wed 19/06/2024

Jean-Luc Godard (1930-2022) | reviews, news & interviews

Jean-Luc Godard (1930-2022)

Jean-Luc Godard (1930-2022)

Remembering cinema's eternal, loving revolutionary

Breathing free: Jean-Paul Belmondo and Jean Seberg in 'A Bout de Souffle'

Paris, 16 March 1960 – and cinema ruptured. The first public screening of the 29-year-old Jean-Luc Godard’s debut feature, A Bout de Souffle, breathed life into an arthritic medium, announcing a new world of possibility.

Its story, of a French petty criminal (Jean-Paul Belmondo) who kills a cop and goes on the run with his pretty young lover (Jean Seberg), was deliberately drawn from the Hollywood films Godard and his fellow critics at the magazine Cahiers du Cinema had consumed with monastic devotion in post-war cinématèques. But its execution liberated.

In its first few minutes, the smooth, invisible procession of shots that made Hollywood features seem such unquestioned imitations of life was smashed: establishing shots were ignored, points of view contradicted, jump-cuts jerked the audience to attention, till Belmondo seemed to fire a bullet into space, and a policeman fell dead from the opposite direction. What Godard called “the miracle of montage” showed the potential hiding between each frame, making films existential, not inevitable. His young characters were just as heedless.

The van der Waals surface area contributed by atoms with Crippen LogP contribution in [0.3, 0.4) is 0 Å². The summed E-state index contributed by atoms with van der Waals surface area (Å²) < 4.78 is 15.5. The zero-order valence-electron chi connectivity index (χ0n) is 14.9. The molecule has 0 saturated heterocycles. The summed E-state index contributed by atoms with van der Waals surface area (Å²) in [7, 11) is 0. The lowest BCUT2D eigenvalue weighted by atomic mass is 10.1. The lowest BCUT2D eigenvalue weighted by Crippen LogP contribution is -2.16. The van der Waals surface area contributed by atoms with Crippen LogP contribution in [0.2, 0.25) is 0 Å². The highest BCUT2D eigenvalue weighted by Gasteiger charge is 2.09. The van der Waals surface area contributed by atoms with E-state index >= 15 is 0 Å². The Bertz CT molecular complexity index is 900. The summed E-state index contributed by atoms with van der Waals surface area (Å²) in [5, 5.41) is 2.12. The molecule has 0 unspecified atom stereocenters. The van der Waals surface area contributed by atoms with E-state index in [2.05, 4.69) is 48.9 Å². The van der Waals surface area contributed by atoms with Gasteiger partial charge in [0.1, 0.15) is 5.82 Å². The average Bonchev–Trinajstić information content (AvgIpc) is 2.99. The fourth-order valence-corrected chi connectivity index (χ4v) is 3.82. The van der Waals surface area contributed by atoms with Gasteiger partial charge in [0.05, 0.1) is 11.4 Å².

GodardLater, Godard would play down what he’d achieved. He would explain how he had wanted to make an ordinary film, but that it had changed in his hands, and would accurately point to American precedents such as the jerky cuts of Robert Aldrich’s brutal noir Kiss Me Deadly (1955). But such provisos were swept away in the nouvelle vague’s torrent, as he and his less iconoclastic peers – Truffaut, his chief friend and rival – shook old Hollywood itself, Bonnie and Clyde and Easy Rider absorbing torn techniques and setting anti-heroes on their own rebel rampages. Bunuel declared Godard “made anything possible”. Bertolucci said “we all wanted to be” him. In his suit and shades, he was a laconic, iconic auteur, riffing a manifesto which offered cinema as “truth, 24 times a second".

Cinema digested those first assaults long ago, degrading them into MTV. Godard’s Sixties films now seem simply beautiful, playing out in cheap Paris apartments or sun-glazed climes with the gorgeous objects of his adoration – most often his first wife and star, Anna Karina (pictured below, right with Belmondo, then below with Jean-Claude Brialy). In his version of a musical, Une Femme est une Femme (1961), cuts jump, the soundtrack is switched off, and Karina is filmed as a flighty goddess. Le Mépris (1963), tracing a screenwriter’s studio corruption, was his most popular film thanks to the ravishingly nude Bardot. This early work is shocking now for its characters’ space to breathe. It has the freshness of a filmmaker who feels absolutely free.Belmondo and Karina in Pierrot le FouGodard lost that innocence in the late Sixties. His second film, Le Petit Soldat (1960), had been about the Algerian War, but taken no clear side; Pierrot le Fou (1965) had seen Belmondo and Karina play-act Vietnam. But Godard’s second wife and star, the Maoist Anne Wiazemsky, hardened his attitude when they met in 1967. That year’s apocalyptically anti-capitalist Week End began with a corpse-strewn traffic jam, and ended with guerrilla warfare. May 1968 came soon after, student riots on A Bout de Souffle’s breezy Paris streets bringing brief belief that street and cinema revolutions could fuse, and succeed.